NASCAR yesterday strongly objected to a planned series of news reports that targets race fans as potential sources of harassment of Muslim-Americans.
As part of a broad story about American attitudes toward Islam, NBC newsmagazine “Dateline” is placing Muslim and Arab-American volunteers in a variety of public places, including NASCAR races, and filming their experiences in an attempt to record discrimination or harassment.
“I think it’s outrageous for a news organization of NBC’s stature to go around and create news as opposed to reporting the news,” NASCAR spokesman Ramsey Poston said. “Every legitimate journalist should be offended by this.”
Arab-Americans were stationed in the crowd at last week’s NASCAR race in Martinsville, Va., and NBC is considering doing the same at Sunday’s race in Fort Worth, Texas.
NBC officials said NASCAR races were only one place where Muslims would be placed. They also said their story was inspired by a recent poll that showed 46 percent of Americans hold a negative view of Islam, seven percentage points higher than in the months immediately after the terrorist attacks of September 11, 2001.
“‘Dateline’ is looking into this story,” the network’s statement said. “It’s very early on in our news-gathering process, but be assured we will be visiting a number of locations across the country and are confident that our reporting team is pursuing this story in a fair manner.”
The network declined to comment further.
However, Laila Al-Qatami, a spokeswoman for the Arab-American Anti-Discrimination Committee, said “Dateline” also plans to film at other sporting events, including football games, and will explore issues such as discrimination in housing and employment.
“They’re going to place people in a lot of situations, whether it’s an airport, a school, or buying a house,” she said.
Miss Al-Qatami said her organization provided ideas to NBC but was not involved in the decision to place people at NASCAR events.
In the past decade, NASCAR has become the second-most popular sport in the United States behind the National Football League. It has expanded beyond its traditional stronghold of the Southeast to all regions of the country and, in recent years, also tried to shed its good ol’ boy image.
Mr. Poston said the network likely chose NASCAR because of the sport’s popularity.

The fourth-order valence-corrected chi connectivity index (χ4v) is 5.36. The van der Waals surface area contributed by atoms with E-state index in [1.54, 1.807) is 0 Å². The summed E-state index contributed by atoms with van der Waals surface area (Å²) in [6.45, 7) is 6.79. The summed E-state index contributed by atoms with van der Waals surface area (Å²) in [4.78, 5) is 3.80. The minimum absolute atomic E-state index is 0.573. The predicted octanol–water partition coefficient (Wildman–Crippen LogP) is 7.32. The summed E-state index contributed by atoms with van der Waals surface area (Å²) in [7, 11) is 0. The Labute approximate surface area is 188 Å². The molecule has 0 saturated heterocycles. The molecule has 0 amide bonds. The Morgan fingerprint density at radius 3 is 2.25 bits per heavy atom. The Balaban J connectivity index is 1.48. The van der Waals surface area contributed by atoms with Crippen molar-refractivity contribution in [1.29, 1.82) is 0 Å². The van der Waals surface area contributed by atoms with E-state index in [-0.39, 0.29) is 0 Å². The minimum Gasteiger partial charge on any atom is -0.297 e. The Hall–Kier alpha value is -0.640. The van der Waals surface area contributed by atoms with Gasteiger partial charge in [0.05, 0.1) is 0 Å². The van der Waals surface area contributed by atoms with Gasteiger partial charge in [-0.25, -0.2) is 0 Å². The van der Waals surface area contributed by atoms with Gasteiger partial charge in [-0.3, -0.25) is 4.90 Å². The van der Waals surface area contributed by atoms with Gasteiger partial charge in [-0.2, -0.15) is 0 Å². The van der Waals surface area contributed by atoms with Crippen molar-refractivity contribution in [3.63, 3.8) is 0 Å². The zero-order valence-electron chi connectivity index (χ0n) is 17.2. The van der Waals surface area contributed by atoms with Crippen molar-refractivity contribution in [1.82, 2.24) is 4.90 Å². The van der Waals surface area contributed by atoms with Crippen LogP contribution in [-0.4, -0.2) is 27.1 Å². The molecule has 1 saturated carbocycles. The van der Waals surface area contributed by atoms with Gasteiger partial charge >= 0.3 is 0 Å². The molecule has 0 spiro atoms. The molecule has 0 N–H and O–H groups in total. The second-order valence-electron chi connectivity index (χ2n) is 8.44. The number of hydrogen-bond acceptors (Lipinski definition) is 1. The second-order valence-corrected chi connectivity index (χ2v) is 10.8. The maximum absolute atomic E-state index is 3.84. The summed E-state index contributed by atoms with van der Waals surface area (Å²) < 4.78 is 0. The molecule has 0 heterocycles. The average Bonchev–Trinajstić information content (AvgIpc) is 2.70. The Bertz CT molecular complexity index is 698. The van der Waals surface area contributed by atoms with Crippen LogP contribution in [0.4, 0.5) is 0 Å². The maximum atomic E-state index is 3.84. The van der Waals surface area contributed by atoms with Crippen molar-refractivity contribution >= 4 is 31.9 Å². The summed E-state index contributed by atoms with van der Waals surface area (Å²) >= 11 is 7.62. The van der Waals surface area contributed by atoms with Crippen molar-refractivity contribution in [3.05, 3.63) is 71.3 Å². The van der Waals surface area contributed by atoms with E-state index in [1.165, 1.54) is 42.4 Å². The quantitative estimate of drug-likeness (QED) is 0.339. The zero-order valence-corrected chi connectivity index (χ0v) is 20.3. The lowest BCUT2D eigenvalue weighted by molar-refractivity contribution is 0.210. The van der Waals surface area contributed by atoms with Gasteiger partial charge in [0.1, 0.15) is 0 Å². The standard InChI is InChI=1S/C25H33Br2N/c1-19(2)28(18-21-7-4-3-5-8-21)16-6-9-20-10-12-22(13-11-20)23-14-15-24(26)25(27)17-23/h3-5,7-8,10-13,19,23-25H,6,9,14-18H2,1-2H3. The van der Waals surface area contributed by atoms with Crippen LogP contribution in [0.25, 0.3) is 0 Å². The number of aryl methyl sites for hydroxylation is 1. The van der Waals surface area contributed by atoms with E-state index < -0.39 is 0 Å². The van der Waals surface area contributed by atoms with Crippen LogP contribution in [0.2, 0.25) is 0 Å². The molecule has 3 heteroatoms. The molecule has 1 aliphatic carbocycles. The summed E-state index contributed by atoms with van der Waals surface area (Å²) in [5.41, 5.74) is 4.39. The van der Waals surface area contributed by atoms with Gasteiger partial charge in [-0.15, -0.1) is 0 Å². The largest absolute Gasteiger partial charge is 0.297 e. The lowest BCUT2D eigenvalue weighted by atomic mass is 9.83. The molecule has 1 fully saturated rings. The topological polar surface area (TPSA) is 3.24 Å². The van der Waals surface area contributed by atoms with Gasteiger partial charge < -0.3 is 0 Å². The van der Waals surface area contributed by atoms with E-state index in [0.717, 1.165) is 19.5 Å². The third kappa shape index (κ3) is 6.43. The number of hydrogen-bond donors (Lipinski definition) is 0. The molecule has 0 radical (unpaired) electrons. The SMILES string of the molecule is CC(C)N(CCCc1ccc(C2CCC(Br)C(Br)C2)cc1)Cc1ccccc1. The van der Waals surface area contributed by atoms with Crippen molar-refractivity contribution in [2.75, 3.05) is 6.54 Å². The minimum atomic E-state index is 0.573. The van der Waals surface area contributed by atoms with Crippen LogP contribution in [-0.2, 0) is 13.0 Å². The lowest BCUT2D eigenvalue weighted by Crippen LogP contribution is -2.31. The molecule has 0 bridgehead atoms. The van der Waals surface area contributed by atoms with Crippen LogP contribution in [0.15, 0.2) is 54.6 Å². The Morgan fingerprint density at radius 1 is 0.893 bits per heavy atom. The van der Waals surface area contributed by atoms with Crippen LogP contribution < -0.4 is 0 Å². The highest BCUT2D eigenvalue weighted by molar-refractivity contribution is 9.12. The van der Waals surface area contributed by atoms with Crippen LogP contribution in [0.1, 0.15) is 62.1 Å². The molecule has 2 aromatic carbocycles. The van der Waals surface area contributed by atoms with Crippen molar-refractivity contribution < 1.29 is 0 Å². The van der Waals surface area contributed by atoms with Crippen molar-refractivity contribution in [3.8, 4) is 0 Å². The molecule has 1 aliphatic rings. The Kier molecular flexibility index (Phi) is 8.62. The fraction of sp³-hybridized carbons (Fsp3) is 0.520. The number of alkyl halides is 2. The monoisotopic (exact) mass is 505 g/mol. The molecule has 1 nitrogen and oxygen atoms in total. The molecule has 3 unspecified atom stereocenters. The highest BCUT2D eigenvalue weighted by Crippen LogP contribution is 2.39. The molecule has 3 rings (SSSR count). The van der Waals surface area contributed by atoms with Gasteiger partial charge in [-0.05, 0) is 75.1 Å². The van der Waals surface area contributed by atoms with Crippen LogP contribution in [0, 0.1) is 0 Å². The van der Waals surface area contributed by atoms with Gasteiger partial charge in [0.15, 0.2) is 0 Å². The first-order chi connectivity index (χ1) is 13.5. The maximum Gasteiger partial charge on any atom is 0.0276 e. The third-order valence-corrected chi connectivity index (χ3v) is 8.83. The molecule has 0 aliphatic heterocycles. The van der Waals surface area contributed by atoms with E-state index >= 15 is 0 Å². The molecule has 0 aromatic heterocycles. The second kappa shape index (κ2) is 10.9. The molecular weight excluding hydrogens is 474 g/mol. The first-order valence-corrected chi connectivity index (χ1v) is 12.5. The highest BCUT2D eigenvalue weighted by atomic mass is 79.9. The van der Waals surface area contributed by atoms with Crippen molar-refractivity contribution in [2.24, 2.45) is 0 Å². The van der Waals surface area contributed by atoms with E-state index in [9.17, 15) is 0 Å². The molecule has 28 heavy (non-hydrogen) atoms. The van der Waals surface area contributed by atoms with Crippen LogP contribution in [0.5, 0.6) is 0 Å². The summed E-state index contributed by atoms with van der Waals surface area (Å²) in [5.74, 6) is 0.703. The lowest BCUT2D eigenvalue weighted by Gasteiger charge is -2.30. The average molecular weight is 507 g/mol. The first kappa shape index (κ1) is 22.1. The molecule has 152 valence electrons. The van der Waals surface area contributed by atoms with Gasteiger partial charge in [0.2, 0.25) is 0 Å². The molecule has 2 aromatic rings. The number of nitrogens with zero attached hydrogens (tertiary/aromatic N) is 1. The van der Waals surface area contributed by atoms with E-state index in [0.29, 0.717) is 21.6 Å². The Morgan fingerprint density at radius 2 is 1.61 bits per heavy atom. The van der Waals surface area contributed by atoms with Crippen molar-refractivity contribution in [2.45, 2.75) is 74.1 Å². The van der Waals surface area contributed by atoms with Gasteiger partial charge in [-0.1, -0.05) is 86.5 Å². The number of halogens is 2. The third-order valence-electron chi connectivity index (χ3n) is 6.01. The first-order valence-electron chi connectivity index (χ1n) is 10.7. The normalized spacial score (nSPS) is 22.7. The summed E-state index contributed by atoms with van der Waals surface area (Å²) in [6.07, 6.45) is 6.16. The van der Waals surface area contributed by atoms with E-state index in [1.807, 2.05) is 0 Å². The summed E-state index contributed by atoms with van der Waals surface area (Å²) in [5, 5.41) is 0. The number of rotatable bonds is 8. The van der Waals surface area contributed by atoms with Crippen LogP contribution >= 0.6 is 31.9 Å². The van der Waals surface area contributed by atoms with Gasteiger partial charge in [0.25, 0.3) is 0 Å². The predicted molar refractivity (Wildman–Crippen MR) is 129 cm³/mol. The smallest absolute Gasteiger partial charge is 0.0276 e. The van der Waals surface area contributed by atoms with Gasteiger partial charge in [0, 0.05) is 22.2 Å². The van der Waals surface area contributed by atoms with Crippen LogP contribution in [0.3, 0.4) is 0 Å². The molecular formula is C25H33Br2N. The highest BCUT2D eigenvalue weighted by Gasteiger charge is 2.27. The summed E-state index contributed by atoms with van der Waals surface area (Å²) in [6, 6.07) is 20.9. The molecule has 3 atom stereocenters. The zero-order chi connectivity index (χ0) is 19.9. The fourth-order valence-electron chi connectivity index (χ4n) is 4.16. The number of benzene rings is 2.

“We’re one of the most popular sports in America,” Mr. Poston said. “It comes with the territory.”
Mr. Poston said NASCAR does not think Muslims would be threatened at a race. He said there was no trouble at the race in Martinsville.
“I’m told there were no incidents at all and that they were treated just like any other fan,” Mr. Poston said.
Mr. Poston also said NASCAR complained to NBC about the story but that their relationship with the network, which televises races, would not be affected.
NBC is in the final year of a six-year, $2.8 billion contract to broadcast races, which they share with Fox. NBC dropped out of negotiations for a new contract last year, and NASCAR later signed a record $4.48 billion deal to have races shown on FOX, ESPN, TNT and the Speed Network.
It is not certain how many hate crimes against Muslims occur each year.
The FBI keeps hate-crimes statistics based on information from state and local law-enforcement agencies but breaks the violations down into general categories of racially motivated, religious bias, sexual orientation and bias against ethnicity or national origin.
However, the number of accusations of hate crimes has declined in recent years.
“While we do not keep statistics regarding how much ‘discrimination’ occurs, we can confirm that we receive fewer allegations of bias-motivated criminal activity now than we did in the time period shortly after 9/11,” Justice Department spokesman Eric Holland said yesterday. “The Justice Department is committed to aggressively investigating and prosecuting these bias crimes.”
Jerry Seper contributed to this report.